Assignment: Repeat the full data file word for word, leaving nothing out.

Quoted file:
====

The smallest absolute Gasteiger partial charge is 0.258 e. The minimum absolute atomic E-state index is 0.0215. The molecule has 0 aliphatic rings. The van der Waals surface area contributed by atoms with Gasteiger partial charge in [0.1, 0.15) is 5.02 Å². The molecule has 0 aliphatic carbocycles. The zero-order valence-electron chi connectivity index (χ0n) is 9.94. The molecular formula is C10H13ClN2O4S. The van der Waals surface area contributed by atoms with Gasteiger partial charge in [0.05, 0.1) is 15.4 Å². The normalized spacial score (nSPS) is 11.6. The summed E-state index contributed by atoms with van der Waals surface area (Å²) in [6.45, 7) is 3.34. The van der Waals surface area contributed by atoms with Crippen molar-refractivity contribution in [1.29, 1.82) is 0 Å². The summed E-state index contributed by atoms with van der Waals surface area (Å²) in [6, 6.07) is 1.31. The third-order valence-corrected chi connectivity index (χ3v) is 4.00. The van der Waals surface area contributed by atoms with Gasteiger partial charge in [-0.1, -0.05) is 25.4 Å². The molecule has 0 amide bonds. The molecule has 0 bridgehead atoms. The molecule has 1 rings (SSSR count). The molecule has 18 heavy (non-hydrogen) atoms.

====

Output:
The smallest absolute Gasteiger partial charge is 0.258 e. The minimum absolute atomic E-state index is 0.0215. The molecule has 0 aliphatic rings. The van der Waals surface area contributed by atoms with Gasteiger partial charge in [0.1, 0.15) is 5.02 Å². The molecule has 0 aliphatic carbocycles. The zero-order valence-electron chi connectivity index (χ0n) is 9.94. The molecular formula is C10H13ClN2O4S. The van der Waals surface area contributed by atoms with Gasteiger partial charge in [0.05, 0.1) is 15.4 Å². The normalized spacial score (nSPS) is 11.6. The summed E-state index contributed by atoms with van der Waals surface area (Å²) in [6.45, 7) is 3.34. The van der Waals surface area contributed by atoms with Crippen molar-refractivity contribution in [1.29, 1.82) is 0 Å². The summed E-state index contributed by atoms with van der Waals surface area (Å²) in [6, 6.07) is 1.31. The third-order valence-corrected chi connectivity index (χ3v) is 4.00. The van der Waals surface area contributed by atoms with Gasteiger partial charge in [-0.1, -0.05) is 25.4 Å². The molecule has 0 amide bonds. The molecule has 0 bridgehead atoms. The molecule has 1 rings (SSSR count). The molecule has 18 heavy (non-hydrogen) atoms.